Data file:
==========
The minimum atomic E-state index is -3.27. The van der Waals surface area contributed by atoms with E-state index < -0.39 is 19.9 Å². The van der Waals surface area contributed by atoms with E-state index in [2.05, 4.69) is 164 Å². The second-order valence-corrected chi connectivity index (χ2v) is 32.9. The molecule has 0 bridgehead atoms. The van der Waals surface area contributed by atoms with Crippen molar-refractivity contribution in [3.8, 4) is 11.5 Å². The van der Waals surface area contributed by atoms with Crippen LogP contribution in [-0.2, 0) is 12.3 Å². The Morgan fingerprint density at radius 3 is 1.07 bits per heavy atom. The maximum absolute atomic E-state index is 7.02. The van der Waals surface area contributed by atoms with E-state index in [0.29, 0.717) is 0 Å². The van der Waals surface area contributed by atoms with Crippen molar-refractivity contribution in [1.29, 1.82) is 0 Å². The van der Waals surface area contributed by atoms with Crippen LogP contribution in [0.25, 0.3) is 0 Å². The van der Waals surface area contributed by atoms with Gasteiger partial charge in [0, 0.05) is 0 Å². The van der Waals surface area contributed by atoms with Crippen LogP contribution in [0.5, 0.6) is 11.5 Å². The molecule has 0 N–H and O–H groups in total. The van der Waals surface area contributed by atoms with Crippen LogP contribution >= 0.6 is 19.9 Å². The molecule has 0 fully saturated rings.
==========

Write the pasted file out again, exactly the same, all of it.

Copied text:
The minimum atomic E-state index is -3.27. The van der Waals surface area contributed by atoms with E-state index < -0.39 is 19.9 Å². The van der Waals surface area contributed by atoms with E-state index in [2.05, 4.69) is 164 Å². The second-order valence-corrected chi connectivity index (χ2v) is 32.9. The molecule has 0 bridgehead atoms. The van der Waals surface area contributed by atoms with Crippen molar-refractivity contribution in [3.8, 4) is 11.5 Å². The van der Waals surface area contributed by atoms with Crippen LogP contribution in [-0.2, 0) is 12.3 Å². The Morgan fingerprint density at radius 3 is 1.07 bits per heavy atom. The maximum absolute atomic E-state index is 7.02. The van der Waals surface area contributed by atoms with E-state index in [0.29, 0.717) is 0 Å². The van der Waals surface area contributed by atoms with Crippen molar-refractivity contribution in [1.29, 1.82) is 0 Å². The van der Waals surface area contributed by atoms with Crippen LogP contribution in [0.25, 0.3) is 0 Å². The van der Waals surface area contributed by atoms with Gasteiger partial charge in [0, 0.05) is 0 Å². The van der Waals surface area contributed by atoms with Crippen LogP contribution in [0.5, 0.6) is 11.5 Å². The molecule has 0 N–H and O–H groups in total. The van der Waals surface area contributed by atoms with Crippen LogP contribution >= 0.6 is 19.9 Å². The molecule has 0 fully saturated rings.